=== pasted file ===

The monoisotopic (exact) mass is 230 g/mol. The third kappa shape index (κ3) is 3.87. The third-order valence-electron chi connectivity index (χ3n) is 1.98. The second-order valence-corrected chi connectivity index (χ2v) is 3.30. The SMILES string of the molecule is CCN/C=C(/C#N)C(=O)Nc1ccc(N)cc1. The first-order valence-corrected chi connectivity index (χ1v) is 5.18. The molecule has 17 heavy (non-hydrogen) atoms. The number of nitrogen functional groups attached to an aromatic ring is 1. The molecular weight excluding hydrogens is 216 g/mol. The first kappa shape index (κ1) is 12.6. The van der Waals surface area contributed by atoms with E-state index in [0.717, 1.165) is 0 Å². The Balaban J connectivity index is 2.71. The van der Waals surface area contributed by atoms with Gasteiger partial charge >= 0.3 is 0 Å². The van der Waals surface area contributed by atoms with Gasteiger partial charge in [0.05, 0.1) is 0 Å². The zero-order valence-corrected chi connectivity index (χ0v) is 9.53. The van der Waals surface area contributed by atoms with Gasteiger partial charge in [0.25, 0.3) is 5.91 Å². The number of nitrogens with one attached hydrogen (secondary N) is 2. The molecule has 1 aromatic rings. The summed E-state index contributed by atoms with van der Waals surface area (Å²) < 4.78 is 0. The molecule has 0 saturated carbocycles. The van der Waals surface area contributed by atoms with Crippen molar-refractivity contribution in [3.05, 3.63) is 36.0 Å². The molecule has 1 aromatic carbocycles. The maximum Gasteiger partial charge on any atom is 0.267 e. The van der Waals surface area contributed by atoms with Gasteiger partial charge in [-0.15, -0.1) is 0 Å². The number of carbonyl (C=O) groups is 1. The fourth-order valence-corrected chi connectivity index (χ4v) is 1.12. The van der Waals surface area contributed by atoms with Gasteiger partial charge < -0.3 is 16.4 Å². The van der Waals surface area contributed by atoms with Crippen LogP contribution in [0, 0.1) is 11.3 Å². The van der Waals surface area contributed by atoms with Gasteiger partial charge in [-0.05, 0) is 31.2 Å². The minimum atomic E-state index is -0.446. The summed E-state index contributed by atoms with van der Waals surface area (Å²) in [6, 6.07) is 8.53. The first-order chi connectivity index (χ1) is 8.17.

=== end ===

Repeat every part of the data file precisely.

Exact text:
The monoisotopic (exact) mass is 230 g/mol. The third kappa shape index (κ3) is 3.87. The third-order valence-electron chi connectivity index (χ3n) is 1.98. The second-order valence-corrected chi connectivity index (χ2v) is 3.30. The SMILES string of the molecule is CCN/C=C(/C#N)C(=O)Nc1ccc(N)cc1. The first-order valence-corrected chi connectivity index (χ1v) is 5.18. The molecule has 17 heavy (non-hydrogen) atoms. The number of nitrogen functional groups attached to an aromatic ring is 1. The molecular weight excluding hydrogens is 216 g/mol. The first kappa shape index (κ1) is 12.6. The van der Waals surface area contributed by atoms with E-state index in [0.717, 1.165) is 0 Å². The Balaban J connectivity index is 2.71. The van der Waals surface area contributed by atoms with Gasteiger partial charge >= 0.3 is 0 Å². The van der Waals surface area contributed by atoms with Gasteiger partial charge in [0.05, 0.1) is 0 Å². The zero-order valence-corrected chi connectivity index (χ0v) is 9.53. The van der Waals surface area contributed by atoms with Gasteiger partial charge in [0.25, 0.3) is 5.91 Å². The number of nitrogens with one attached hydrogen (secondary N) is 2. The molecule has 1 aromatic rings. The summed E-state index contributed by atoms with van der Waals surface area (Å²) < 4.78 is 0. The molecule has 0 saturated carbocycles. The van der Waals surface area contributed by atoms with Crippen molar-refractivity contribution in [3.05, 3.63) is 36.0 Å². The molecule has 1 aromatic carbocycles. The maximum Gasteiger partial charge on any atom is 0.267 e. The van der Waals surface area contributed by atoms with Gasteiger partial charge in [-0.15, -0.1) is 0 Å². The number of carbonyl (C=O) groups is 1. The fourth-order valence-corrected chi connectivity index (χ4v) is 1.12. The van der Waals surface area contributed by atoms with Gasteiger partial charge < -0.3 is 16.4 Å². The van der Waals surface area contributed by atoms with Crippen LogP contribution in [0, 0.1) is 11.3 Å². The van der Waals surface area contributed by atoms with Gasteiger partial charge in [-0.05, 0) is 31.2 Å². The minimum atomic E-state index is -0.446. The summed E-state index contributed by atoms with van der Waals surface area (Å²) in [6, 6.07) is 8.53. The first-order chi connectivity index (χ1) is 8.17.